Guitar Lessons Tulsa | Patience with your Students

This content was created for Curtis Music Academy


This is the Curtis Music Academy podcast topic number five and we are talking about having patience with your student. Having patience with your student is super important. Mega important, mega point important because without patience we begin to get ahead of ourselves and to frustrate a process. Our process, frustrate the student, frustrate the growth and then we don’t learn things well as as we should have learned them. So patience with your student is the topic of today and the points I’m going to be going over is how listening to understand we want to listen to understand growth and understanding growth is mostly sloth or slow growth is slow. Third Point, encourage. Don’t criticize. So in this fifth edition of the Curtis Music Academy podcast, we are talking about patience with your student during all of the guitar lessons Tulsa. Here we go. Listening to understand is the first point of this podcast. 


The first point. So listening to understand why do we listen? He was my favorite. Favorite sayings is be quick to listen. Slow to speak, slow to become angry. James One 19 everyone should be quick to listen, slow to speak, slow to become angry. Listening requires that we take off our guard, pull our, put our guard down and open our ears, open our hearts, open our minds to what someone’s else’s perspective is. In the guitar lessons Tulsa, that begins to, is the first step to understanding their perspective, understanding what they’re trying to say, understanding where they’re coming from. And when you understand you can build proper knowledge because why knowledge is the structure and to start it all off, understanding is the foundation. Next knowledge is the structure and then wisdom is the correct application of knowledge. So we want to listen to understand and when we get good understanding we can then build the correct knowledge and acquire the right knowledge. 


When it comes to our students, our friends, it’s our family. Anything, anyone. So we listened to understand, listening to understand it looks like this. My student is asking question and I’m not fiddling with my guitar while they are talking, I want to be actively participating in this thing called a conversation. And so I want to be not playing my guitar because I am losing one of the ways that I go about learning, which is physically, kinesthetically. So I want to involve my, I want to, I want them to give the student the undivided attention that they deserve because they’re paying for these guitar lessons Tulsa and coming to these lessons to learn from you. So we want to listen to understand and we want to first listen and understand what they’re saying and trying to say what they’re trying to get at. And then we can begin to help them troubleshoot their problem, fix their problem, um, see what they need help with, be patient with them.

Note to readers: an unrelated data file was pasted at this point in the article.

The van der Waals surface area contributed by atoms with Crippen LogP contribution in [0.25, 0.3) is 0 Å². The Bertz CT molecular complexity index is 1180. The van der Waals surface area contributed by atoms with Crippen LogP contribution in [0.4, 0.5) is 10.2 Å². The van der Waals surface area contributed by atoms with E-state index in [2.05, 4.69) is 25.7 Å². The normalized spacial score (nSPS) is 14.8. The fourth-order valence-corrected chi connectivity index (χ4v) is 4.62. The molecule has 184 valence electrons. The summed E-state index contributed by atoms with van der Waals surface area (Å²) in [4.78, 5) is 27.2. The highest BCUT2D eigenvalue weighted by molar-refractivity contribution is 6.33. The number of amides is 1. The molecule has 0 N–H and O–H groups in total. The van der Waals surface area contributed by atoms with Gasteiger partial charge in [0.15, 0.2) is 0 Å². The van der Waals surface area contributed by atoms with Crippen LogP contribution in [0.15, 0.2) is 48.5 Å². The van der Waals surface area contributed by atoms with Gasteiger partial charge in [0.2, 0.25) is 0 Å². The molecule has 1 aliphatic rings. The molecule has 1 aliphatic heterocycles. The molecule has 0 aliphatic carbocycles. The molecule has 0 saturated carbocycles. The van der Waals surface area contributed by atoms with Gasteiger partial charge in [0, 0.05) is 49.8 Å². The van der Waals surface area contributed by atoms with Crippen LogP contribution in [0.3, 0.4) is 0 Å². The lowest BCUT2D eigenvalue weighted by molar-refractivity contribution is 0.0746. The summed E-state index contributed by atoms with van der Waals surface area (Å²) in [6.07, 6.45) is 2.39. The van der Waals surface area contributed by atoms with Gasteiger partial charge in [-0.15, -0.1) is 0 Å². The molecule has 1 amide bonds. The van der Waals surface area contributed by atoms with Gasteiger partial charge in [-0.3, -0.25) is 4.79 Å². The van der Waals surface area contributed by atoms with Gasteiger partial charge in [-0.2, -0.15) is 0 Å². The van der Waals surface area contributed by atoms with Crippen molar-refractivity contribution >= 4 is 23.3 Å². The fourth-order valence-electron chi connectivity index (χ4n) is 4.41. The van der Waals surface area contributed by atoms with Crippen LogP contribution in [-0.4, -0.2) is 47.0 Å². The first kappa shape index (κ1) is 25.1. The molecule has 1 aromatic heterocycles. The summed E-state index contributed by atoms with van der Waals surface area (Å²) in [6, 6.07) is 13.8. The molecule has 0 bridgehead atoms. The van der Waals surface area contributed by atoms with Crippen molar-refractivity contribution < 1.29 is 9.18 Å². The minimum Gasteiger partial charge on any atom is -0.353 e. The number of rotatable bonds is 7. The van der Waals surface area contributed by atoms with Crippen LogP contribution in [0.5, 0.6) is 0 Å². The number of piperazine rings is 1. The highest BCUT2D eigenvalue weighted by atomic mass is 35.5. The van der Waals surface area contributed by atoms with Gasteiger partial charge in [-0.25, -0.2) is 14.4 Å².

Patience comes after understanding, we want to understand and then be patient with them through the process and help them achieve the goal by which they’re trying to achieve. Secondly, growth is mostly slow. Only when growth is fast is something typically wrong. Problems yield to principles, as my grandfather would say. And so if you’re having a problem with your student and, or you’re having a problem being patient, you should probably look at that and test yourself. And B, just try to be more patient, try to be more understanding in the guitar lessons Tulsa, try to be more just to slow down a little bit because you don’t want to rush the students progress to where they are there. They aren’t learning well enough or they’re picking up really fast and then they can’t do it a second time because they didn’t learn well. You want to go at the pace of no mistakes.